Gender Diversity – Generation and Essentialization of Stereotypes?

On ne naît pas femme, on le deviant” (cit: Simone de Beauvoir)

As shown in Post no. 2 (Gender Diversity for Economic Interest?) and on the basis of the results from many scientists, gender diversity is often implemented for economic reasons. Therefore, I doubt that the economization of gender differences can allow structural change and that stereotypes can be reduced. The reason for my concern can be traced back to Garfinkel’s ethnomethodological approach (1967) and Goffman’s arrangement of sexes (1994).

Harold Garfinkel (1967) shows how sex in the social anthropology – as something natural – is constructed by social expectations and stereotypes and is reproduced and confirmed by interactions. In contrast to Garfinkel (1967), Erving Goffman (1994) engaged with the arrangement of the sexes based on a coding method as well as the sex category in which he sees an interface to the social structure (Joas 2007: 294). Goffman’s central statement is that the organization of social institutions, such as the family or the labor market, constitute and reproduce gender differences (Goffman 1994, Joas 2007: 294). In contrast to Garfinkel (1967), Goffman investigated in the relationship between interaction and social structure, while ethnomethodology is concerned with the generation of gender differences as an ongoing performance of the acting individuals (Joas 2007: 294).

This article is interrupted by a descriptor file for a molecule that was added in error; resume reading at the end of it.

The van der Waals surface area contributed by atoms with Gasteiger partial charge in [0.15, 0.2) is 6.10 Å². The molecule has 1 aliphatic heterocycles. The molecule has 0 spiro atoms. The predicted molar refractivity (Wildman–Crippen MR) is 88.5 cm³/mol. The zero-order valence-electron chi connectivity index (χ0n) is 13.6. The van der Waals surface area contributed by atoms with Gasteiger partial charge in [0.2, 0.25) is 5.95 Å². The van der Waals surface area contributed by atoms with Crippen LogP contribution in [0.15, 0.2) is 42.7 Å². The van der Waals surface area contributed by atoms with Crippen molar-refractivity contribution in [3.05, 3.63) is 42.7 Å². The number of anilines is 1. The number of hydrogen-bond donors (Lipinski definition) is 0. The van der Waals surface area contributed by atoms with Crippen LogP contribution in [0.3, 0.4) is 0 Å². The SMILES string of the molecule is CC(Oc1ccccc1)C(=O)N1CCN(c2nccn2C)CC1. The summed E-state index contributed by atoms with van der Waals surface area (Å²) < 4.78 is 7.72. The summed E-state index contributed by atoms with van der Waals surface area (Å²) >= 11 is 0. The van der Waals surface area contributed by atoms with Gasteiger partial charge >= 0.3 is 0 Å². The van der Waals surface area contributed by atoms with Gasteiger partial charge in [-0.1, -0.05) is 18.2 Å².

In summary, this means that “was wir ungefragt als definitives Wissen der Naturwissenschaft voraussetzen, ist in ethnomethodologischer Sicht der Alltagstheorie entliehen” (Joas 2007: 293). For this reason, Kessler and McKenna (1978) also doubt the natural existence of only two sexes (female and male), because “nicht das Wissen über biologisch-genetische Unterschiede verschafft im Alltag Klarheit, sondern erst die Vorstellung der Existenz von zwei und nur zwei Geschlechtern” (Joas 2007: 293).

I would like to point out that the conscious use of stereotypical gender differences for the benefit of the economic performance of business teams cannot reduce the outdated role images, cannot abolish stereotypes, and therefore cannot create a new as well as modern corporate culture and corporate structure. This becomes especially clear when teams are put together on the basis of gender differences, because they cannot be confirmed nor reproduced in the interaction of the sexes. Hence, gender diversity alone is not enough to create institutional change.

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